Citizens Union Bank (CUB) is frequently among the first to spot market trends, and the bank has always had a deep commitment to women entrepreneurs. Part of that commitment includes providing access to capital, something that is not always readily available to female business owners.
“CUB does a lot of things like this that you don’t necessarily hear of,” says Debbie Prewitt, CUB Market President. “Financing women entrepreneurs is a smart business decision.”
One of the highlights of CUB’s partnerships with women includes financing the construction of Jeptha Creed Distillery in Shelbyville – the only distillery in Kentucky owned by a mother and daughter.
Founder and Master Distiller Joyce Nethery and her 23-year-old daughter, Autumn Nethery, opened the doors in November on their 15,000-square-foot distillery set on 64 acres of green lawn and rolling farmland. They grow their own blueberries, blackberries, apples, mint and an heirloom non-GMO open-pollinated red corn called “Bloody Butcher” that they use in making spirits.
“Financing this has been a leap of faith on both our parts,” Prewitt says of the close partnership between CUB and Jeptha Creed. CUB has even scheduled the bank’s annual meeting on April 28 in the expansive event room at the distillery.
“Women have been involved in the bourbon industry for generations,” says owner Joyce Nethery, who holds a master’s degree in chemical engineering from U of L’s Speed School of Engineering. “It’s just that we haven’t heard a lot about them and they didn’t own the business.”
Joyce and her daughter Autumn, who finishes her marketing degree in May at the University of Kentucky, had an exceptionally well thought out plan for this business. Autumn studied for a year at a university in Edinburgh, Scotland where she completed a course in brewing and distilling. She also spent a semester at sea traveling the Indian Ocean and the Sea of Japan where she would tour distilleries while in international ports, including spirits in Hong Kong, Singapore, Myanmar, India and many other locations. Autumn is currently the Marketing Manager at Jeptha Creed.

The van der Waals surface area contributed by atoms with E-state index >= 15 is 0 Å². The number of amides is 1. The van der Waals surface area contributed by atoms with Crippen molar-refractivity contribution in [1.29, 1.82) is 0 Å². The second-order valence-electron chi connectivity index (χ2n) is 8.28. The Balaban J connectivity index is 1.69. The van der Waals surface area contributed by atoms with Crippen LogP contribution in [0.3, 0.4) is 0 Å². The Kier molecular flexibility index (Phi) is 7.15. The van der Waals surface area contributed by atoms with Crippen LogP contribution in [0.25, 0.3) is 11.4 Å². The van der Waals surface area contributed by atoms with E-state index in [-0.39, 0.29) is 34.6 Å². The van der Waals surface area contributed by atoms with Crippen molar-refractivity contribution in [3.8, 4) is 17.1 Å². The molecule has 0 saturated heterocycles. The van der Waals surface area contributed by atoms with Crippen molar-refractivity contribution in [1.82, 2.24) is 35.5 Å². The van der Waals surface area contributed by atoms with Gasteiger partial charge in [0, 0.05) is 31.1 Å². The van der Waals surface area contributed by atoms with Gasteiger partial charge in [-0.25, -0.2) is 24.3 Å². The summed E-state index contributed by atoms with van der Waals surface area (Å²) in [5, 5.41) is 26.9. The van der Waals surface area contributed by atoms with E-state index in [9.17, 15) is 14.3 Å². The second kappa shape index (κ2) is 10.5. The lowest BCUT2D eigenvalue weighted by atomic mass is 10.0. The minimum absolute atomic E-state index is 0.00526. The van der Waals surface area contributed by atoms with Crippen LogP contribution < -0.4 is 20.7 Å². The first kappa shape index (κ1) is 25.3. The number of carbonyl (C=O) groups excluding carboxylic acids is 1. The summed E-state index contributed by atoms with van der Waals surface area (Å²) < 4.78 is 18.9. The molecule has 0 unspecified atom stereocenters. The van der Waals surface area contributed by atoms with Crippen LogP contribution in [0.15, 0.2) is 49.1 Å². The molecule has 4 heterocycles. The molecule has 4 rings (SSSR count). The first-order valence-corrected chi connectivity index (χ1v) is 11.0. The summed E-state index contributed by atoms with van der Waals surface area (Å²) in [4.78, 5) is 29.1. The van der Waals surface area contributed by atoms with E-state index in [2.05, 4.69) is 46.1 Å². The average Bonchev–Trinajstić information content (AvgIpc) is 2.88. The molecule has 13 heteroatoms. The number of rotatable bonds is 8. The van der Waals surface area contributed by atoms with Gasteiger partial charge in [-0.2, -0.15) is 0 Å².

Joyce, a chemical engineer by profession, completed an intensive 5-day course at the Moonshine University, Distilled Spirits Epicenter at 8th and York Streets in Louisville.
“The class took me back to my chemical engineering start,” Joyce says. “I fell back in love with the chemistry. I fell in love with the equipment, the brass and copper.”
Jeptha Creed currently produces four types of vodka and four moonshines, with a variety of bourbons in development. It is truly a farm-to-table – or in this case, ground-to-glass – enterprise, with Joyce growing the heirloom tomatoes for the homemade bloody Mary mix. The family also makes the fruit juices and its own bacon salt used in cocktails. Joyce’s 18-year-old son Hunter, a senior at Trinity High School, is the head beekeeper and creates the raw honey used in the honey vodka. Joyce’s husband, Bruce has an extensive agricultural background as a dairy farmer and oversees the growing of the Bloody Butcher corn.
“To me, it’s very experiential driven,” Prewitt says of Jeptha Creed. “It’s not just a tour of the distillery, a stop in the gift shop and then you’re done. It’s really a destination place.”
Jeptha Creed has a 5,000-square-foot outdoor patio with comfortable wooden chairs looking out over a beautiful lawn and trees. Bands play live music there every Friday night. The cocktail bar is open and a food truck is on sight so that patrons can make a night of it. The distillery also has a state-of-the-art commercial kitchen where well-known chefs host cooking classes and gourmet food tasting experiences. The large event space with stone fireplace and exposed wood can be used for weddings, meetings and other gatherings.
Joyce has already been a featured speaker at bourbon gatherings around Louisville.
“It’s a place for special occasions,” Prewitt says, “and it will be either the first or last stop on The Bourbon Trail.”